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Lorraine Ross has been afflicted with high blood pressure since she was 25. Over the years, doctors told her to avoid salty foods, get regular exercise and not to smoke – or else, they warned, her condition would deteriorate.

But Ross, now 64, didn't appreciate the value of maintaining a healthy lifestyle until she recently participated in a medical study for a smartphone application.

As part of the study, she measured her blood pressure two days a week using a commercially available home device that was modified to transmit readings to her BlackBerry, which relayed the data to the research team.

The BlackBerry also provided instant feedback. A text message would note if her blood pressure was in the normal range and offer tips for keeping it on an even keel. If Ross forgot to take a reading, she would get an automated phone call with a reminder that her results were due.

Once she got into the routine of taking the measurements, she noticed that her blood pressure was closely linked to what she did. If she smoked or had a particularly salty meal, her blood pressure would go up.

"It was life-changing for me because it made me understand my blood pressure," she said. "I realized my whole lifestyle had to change." In fact, the experience prompted her to quit smoking, a habit she had had since the age of 12.

The study illustrates the ability of smartphone apps to help people live healthier lives. There are scores of medical-related apps ready to be downloaded or under development. Some help diabetics keep track of their blood-sugar levels. Others direct addicts to rehab services. They all empower patients by giving them direct access to personal health information in a comprehensive way.

The blood-pressure app was developed as a collaborative effort between Dr. Alexander Logan, a staff nephrologist at Mount Sinai Hospital-University Health Network (UHN) in Toronto, and Joseph Cafazzo, a biomedical engineer who is in charge of the UHN's Centre for Global eHealth Innovation.

"What we were trying to devise is a system whereby patients could take more control of their own care," Logan explained. He noted many people with chronic medical conditions usually see a doctor only a few times a year. In between appointments, they may lose the motivation to adhere to a healthy lifestyle or may stop taking their medication.

In the case of hypertension, the medical term for high blood pressure, there are no obvious physical symptoms. So the patient won't necessarily sense that prolonged hypertension is slowing damaging their blood vessels and internal organs, setting the stage for cardiovascular disease and other health problems.

"Our research shows that if a medical app is well designed, it can make a big difference," Cafazzo said, noting that many patients had a significant drop in their blood pressure during the course of the study.

In addition to Ross, the study included more than 100 volunteers who were randomly divided into two groups. One group was told to take measurements two days a week using a conventional home device. The other group was given the equipment linked to the BlackBerry so that they were in regular contact with the research team and received regular text feedback.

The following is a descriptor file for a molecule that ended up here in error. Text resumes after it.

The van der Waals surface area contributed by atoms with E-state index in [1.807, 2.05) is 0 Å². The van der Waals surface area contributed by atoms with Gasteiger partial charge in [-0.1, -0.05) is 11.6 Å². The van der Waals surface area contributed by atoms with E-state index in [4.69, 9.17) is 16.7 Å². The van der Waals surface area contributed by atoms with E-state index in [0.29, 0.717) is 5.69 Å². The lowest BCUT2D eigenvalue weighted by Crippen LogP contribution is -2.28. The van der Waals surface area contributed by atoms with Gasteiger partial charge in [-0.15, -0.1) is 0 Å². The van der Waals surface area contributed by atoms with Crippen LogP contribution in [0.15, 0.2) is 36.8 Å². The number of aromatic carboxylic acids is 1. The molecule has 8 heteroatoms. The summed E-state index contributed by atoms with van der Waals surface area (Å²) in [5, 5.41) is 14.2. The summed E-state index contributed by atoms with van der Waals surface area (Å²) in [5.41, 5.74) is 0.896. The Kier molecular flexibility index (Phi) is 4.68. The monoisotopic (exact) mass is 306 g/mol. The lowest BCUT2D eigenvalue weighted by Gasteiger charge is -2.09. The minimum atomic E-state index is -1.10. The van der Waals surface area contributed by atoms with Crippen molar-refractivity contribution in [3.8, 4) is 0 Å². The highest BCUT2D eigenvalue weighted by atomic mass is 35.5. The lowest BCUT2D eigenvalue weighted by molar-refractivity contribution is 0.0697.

After one year, the patients using the smartphone app showed a substantial improvement in their blood pressure, while the others had no change, according to the findings published in the journal Hypertension. On average, the app group had a 9.1-millimetre mercury drop in systolic blood pressure (or the force of blood in the arteries when the heart beats) and a 3.4-mm Hg decrease in the diastolic blood pressure (or the force of blood in the arteries when the heart is at rest). "In real terms, that means their risk of cardiovascular mortality dropped by 20 per cent," Cafazzo said.

"We suspect that regularly taking their blood pressure measurements and being given feedback made the patients far more self-aware – and this self-awareness probably led them to take their medication and caused them to be more cognizant of their lifestyle."

He also thinks that many patients in the control group stopped taking measurements partway through the study and the equipment "likely end up in a drawer somewhere."

Logan agreed. "I think, without feedback messaging, without reminders to take their blood-pressure readings, it is going to fall by the wayside."

Cafazzo and Logan said their app has the potential to improved patient care without adding to the workload of physicians or other health-care providers.

The analysis of the patient blood-pressure readings, and the routine text feedback, is automated "because we did not want to burden the physicians with all this data," Cafazzo said. Doctors would be alerted only when a patient's blood pressure is clearly heading in a worrisome direction.

The Toronto researchers hope to soon make their app widely available to patients. The product first needs to be modified so it works on other devices – not just the BlackBerry.

"Smartphones are now ubiquitous. And we view them as a perfect conduit to get self-management tools into the hands of patients," Cafazzo said.

But the researchers acknowledge that their app is not for everyone. During the study, one patient became anxious every time she measured her blood pressure and was overly concerned about even small fluctuations in the readings.

On the other hand, patients like Lorraine Ross embraced the experience. She ended up taking her blood pressure daily rather than just a few times a week, as required for the study. "It was the best thing I have ever done in my life," she said.